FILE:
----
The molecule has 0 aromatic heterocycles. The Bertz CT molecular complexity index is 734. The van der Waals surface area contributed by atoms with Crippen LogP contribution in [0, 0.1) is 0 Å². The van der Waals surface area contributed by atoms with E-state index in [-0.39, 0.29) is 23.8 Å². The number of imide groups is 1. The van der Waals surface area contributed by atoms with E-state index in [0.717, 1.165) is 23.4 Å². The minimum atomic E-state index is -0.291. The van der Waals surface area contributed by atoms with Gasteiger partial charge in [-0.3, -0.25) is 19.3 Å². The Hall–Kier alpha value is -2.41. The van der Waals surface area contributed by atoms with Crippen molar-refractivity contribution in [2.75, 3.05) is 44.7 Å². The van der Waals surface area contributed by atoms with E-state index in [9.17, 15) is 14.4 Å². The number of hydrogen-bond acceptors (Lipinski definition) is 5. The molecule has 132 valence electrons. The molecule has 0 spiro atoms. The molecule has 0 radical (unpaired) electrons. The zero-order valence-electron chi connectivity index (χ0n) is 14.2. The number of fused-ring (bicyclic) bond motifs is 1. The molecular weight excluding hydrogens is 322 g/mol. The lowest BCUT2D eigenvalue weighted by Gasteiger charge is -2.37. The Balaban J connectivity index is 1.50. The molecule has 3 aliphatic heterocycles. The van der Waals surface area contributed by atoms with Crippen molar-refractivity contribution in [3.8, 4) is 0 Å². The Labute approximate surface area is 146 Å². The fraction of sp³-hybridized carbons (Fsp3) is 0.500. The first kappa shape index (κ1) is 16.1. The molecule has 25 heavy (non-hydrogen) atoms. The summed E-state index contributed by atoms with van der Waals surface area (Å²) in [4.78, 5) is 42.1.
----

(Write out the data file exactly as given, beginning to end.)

The molecule has 0 aromatic heterocycles. The Bertz CT molecular complexity index is 734. The van der Waals surface area contributed by atoms with Crippen LogP contribution in [0, 0.1) is 0 Å². The van der Waals surface area contributed by atoms with E-state index in [-0.39, 0.29) is 23.8 Å². The number of imide groups is 1. The van der Waals surface area contributed by atoms with E-state index in [0.717, 1.165) is 23.4 Å². The minimum atomic E-state index is -0.291. The van der Waals surface area contributed by atoms with Gasteiger partial charge in [-0.3, -0.25) is 19.3 Å². The Hall–Kier alpha value is -2.41. The van der Waals surface area contributed by atoms with Crippen molar-refractivity contribution in [2.75, 3.05) is 44.7 Å². The van der Waals surface area contributed by atoms with E-state index in [9.17, 15) is 14.4 Å². The number of hydrogen-bond acceptors (Lipinski definition) is 5. The molecule has 132 valence electrons. The molecule has 0 spiro atoms. The molecule has 0 radical (unpaired) electrons. The zero-order valence-electron chi connectivity index (χ0n) is 14.2. The number of fused-ring (bicyclic) bond motifs is 1. The molecular weight excluding hydrogens is 322 g/mol. The lowest BCUT2D eigenvalue weighted by Gasteiger charge is -2.37. The Balaban J connectivity index is 1.50. The molecule has 3 aliphatic heterocycles. The van der Waals surface area contributed by atoms with Crippen molar-refractivity contribution in [3.8, 4) is 0 Å². The Labute approximate surface area is 146 Å². The fraction of sp³-hybridized carbons (Fsp3) is 0.500. The first kappa shape index (κ1) is 16.1. The molecule has 25 heavy (non-hydrogen) atoms. The summed E-state index contributed by atoms with van der Waals surface area (Å²) in [4.78, 5) is 42.1.